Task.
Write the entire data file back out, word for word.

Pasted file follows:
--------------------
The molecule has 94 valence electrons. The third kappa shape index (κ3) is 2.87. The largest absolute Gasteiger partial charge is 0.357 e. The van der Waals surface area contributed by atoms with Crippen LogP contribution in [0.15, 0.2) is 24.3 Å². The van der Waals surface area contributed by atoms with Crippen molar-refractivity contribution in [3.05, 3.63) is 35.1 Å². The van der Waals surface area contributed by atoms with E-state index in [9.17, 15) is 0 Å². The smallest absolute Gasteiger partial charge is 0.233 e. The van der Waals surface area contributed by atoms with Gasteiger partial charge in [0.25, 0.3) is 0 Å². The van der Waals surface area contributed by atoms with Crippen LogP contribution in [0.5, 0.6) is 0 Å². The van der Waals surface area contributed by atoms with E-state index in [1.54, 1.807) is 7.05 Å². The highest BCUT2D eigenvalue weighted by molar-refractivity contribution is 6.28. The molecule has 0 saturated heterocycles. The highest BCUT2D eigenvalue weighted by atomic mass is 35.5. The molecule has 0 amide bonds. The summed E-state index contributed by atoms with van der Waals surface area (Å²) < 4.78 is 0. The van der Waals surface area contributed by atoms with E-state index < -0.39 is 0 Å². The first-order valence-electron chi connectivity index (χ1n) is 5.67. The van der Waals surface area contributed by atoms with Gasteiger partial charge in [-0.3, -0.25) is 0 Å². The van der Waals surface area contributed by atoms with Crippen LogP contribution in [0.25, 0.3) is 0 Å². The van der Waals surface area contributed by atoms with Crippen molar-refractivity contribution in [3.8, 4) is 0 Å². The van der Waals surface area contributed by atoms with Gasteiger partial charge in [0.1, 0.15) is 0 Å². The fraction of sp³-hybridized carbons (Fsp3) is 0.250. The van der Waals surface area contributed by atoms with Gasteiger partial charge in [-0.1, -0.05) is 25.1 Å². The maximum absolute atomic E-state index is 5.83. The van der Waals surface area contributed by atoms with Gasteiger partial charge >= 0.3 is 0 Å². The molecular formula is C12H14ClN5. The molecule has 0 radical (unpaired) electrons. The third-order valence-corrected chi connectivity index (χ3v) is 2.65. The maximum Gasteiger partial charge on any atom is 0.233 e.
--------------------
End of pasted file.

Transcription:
The molecule has 94 valence electrons. The third kappa shape index (κ3) is 2.87. The largest absolute Gasteiger partial charge is 0.357 e. The van der Waals surface area contributed by atoms with Crippen LogP contribution in [0.15, 0.2) is 24.3 Å². The van der Waals surface area contributed by atoms with Crippen molar-refractivity contribution in [3.05, 3.63) is 35.1 Å². The van der Waals surface area contributed by atoms with E-state index in [9.17, 15) is 0 Å². The smallest absolute Gasteiger partial charge is 0.233 e. The van der Waals surface area contributed by atoms with Gasteiger partial charge in [0.25, 0.3) is 0 Å². The van der Waals surface area contributed by atoms with Crippen LogP contribution in [0.5, 0.6) is 0 Å². The van der Waals surface area contributed by atoms with E-state index in [1.54, 1.807) is 7.05 Å². The highest BCUT2D eigenvalue weighted by molar-refractivity contribution is 6.28. The molecule has 0 saturated heterocycles. The highest BCUT2D eigenvalue weighted by atomic mass is 35.5. The molecule has 0 amide bonds. The summed E-state index contributed by atoms with van der Waals surface area (Å²) < 4.78 is 0. The van der Waals surface area contributed by atoms with E-state index < -0.39 is 0 Å². The first-order valence-electron chi connectivity index (χ1n) is 5.67. The van der Waals surface area contributed by atoms with Gasteiger partial charge in [-0.3, -0.25) is 0 Å². The van der Waals surface area contributed by atoms with Crippen LogP contribution in [0.25, 0.3) is 0 Å². The van der Waals surface area contributed by atoms with Crippen molar-refractivity contribution in [3.8, 4) is 0 Å². The van der Waals surface area contributed by atoms with Gasteiger partial charge in [0.1, 0.15) is 0 Å². The fraction of sp³-hybridized carbons (Fsp3) is 0.250. The van der Waals surface area contributed by atoms with Gasteiger partial charge in [-0.1, -0.05) is 25.1 Å². The maximum absolute atomic E-state index is 5.83. The van der Waals surface area contributed by atoms with Gasteiger partial charge >= 0.3 is 0 Å². The molecular formula is C12H14ClN5. The molecule has 0 radical (unpaired) electrons. The third-order valence-corrected chi connectivity index (χ3v) is 2.65. The maximum Gasteiger partial charge on any atom is 0.233 e.